Salamanca is an ancient university town situated in the west of Spain in the Autonomous Community of Castilla and León. The city is an inland destination well worth discovering for many reasons and its historic centre has been designated a World Heritage Site by the UNESCO.
Places to See
The Carthaginians first conquered the city in the 3rd century B.C. It then became a Roman settlement before being ruled by the Moors until the 11th century. The university, one of the oldest in Europe, reached its high point during Salamanca’s Golden Age. The city’s historic centre has important Romanesque, Gothic, Moorish, Renaissance, and Baroque monuments. The Plaza Mayor, with its galleries and arcades, is particularly impressive.
Beginning with the Roman Bridge that spans the River Tormes southwest of the city, numerous structures still testify to the two thousand year-old history of antique Salmanca. The remarkable examples include the Old Cathedral and San Marcos (12th century), the Salina and the Monterrey Palaces (16th century), and above all the Plaza Mayor (1729-1755). But the city owes its most essential features to the University.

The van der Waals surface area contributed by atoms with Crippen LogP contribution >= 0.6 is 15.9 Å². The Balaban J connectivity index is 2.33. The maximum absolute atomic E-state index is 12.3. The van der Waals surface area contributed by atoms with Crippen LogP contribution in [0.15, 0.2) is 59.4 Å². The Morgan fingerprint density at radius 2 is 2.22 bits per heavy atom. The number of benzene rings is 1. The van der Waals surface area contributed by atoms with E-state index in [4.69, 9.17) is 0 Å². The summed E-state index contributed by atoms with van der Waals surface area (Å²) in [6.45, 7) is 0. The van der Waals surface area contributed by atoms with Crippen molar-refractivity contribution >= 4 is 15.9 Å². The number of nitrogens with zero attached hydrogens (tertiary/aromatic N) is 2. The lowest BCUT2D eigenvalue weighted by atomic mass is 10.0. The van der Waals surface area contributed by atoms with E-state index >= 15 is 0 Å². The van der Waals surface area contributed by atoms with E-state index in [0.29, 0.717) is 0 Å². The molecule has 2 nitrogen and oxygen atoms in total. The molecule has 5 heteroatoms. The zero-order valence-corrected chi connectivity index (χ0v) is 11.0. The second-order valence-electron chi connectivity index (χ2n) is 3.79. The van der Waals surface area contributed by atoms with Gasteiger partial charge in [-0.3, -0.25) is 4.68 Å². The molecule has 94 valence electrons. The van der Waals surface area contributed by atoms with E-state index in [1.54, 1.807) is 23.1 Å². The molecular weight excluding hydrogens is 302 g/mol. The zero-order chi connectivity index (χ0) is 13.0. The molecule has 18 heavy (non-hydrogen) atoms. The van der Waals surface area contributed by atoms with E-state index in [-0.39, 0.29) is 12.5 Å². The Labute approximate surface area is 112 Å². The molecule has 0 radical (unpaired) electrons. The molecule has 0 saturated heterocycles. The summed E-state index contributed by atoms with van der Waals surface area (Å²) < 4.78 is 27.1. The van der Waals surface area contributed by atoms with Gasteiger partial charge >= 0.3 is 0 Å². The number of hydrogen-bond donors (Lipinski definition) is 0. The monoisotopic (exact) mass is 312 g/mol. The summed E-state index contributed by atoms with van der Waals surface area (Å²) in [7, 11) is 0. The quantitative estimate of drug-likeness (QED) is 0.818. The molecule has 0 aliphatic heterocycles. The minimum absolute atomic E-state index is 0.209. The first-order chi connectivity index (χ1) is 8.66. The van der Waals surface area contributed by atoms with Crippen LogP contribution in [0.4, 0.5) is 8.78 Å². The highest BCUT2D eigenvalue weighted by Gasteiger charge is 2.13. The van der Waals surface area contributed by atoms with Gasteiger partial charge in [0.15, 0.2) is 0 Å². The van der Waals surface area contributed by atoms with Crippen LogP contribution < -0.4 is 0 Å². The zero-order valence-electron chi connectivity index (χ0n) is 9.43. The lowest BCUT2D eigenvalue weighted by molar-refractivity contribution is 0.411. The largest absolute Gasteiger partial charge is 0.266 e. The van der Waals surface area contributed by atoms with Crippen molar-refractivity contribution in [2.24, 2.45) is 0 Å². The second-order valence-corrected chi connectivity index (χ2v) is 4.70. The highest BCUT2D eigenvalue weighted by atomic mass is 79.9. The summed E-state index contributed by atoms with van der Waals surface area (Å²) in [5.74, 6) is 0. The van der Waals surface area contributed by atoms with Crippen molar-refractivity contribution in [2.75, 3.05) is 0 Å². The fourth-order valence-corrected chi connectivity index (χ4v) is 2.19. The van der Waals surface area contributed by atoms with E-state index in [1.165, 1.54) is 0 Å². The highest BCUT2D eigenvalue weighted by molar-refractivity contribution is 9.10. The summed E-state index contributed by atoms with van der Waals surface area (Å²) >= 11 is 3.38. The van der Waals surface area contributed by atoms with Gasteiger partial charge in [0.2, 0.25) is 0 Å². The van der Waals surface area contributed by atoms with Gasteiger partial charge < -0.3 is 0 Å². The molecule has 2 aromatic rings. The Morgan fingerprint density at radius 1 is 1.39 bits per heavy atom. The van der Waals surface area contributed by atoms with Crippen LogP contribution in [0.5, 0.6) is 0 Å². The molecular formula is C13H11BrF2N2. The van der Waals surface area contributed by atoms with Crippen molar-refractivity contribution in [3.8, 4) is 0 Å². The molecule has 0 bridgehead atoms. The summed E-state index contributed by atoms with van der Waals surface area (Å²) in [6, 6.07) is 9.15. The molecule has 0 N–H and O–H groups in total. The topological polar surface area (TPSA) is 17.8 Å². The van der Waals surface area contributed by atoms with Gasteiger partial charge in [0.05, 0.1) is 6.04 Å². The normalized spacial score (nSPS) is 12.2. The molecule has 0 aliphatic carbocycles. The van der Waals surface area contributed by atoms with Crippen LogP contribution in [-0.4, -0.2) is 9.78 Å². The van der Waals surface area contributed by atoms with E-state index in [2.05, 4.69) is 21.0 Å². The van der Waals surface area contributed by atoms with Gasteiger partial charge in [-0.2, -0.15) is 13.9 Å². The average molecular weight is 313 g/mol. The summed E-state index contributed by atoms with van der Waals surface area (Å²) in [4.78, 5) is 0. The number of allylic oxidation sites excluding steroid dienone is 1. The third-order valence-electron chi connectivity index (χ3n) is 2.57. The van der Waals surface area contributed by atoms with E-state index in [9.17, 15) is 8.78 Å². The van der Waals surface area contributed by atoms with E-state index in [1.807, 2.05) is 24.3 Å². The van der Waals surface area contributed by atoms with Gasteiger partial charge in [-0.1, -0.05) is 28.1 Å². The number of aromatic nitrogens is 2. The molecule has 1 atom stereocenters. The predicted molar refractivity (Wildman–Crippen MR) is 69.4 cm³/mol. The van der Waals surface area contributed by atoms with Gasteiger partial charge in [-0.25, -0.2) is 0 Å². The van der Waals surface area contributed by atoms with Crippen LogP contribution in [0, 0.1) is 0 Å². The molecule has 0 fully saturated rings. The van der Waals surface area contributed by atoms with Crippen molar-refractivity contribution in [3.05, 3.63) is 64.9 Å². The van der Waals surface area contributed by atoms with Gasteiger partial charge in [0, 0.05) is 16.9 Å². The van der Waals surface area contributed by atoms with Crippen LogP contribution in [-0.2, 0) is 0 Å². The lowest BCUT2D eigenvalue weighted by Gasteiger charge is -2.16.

The University of Salamanca was the first to be established in Spain, and is one of the oldest in Europe. In its heyday it was one of the most highly regarded European universities. For this reason it has been attended by some of the greatest Spanish thinkers, artists and writers. In 2018 the University celebrates its 800th anniversary.
The Cathedral School of Salamanca existed as far back as the late 12th century. The oldest university building in Salamanca, now the Rectorate, is the old Hospital del Estudio, built in 1413, with the final element of the building programme begun in 1533. In the 15th century, Salamanca saw the production of the first Grammar of the Castilian Language, which would become an essential tool for its expansion throughout the world. The city is also a favourite destination for foreign students wanting to learn Spanish.
Cover image by original uploader Jentges at Luxembourgish Wikipedia, via Wikimedia Commons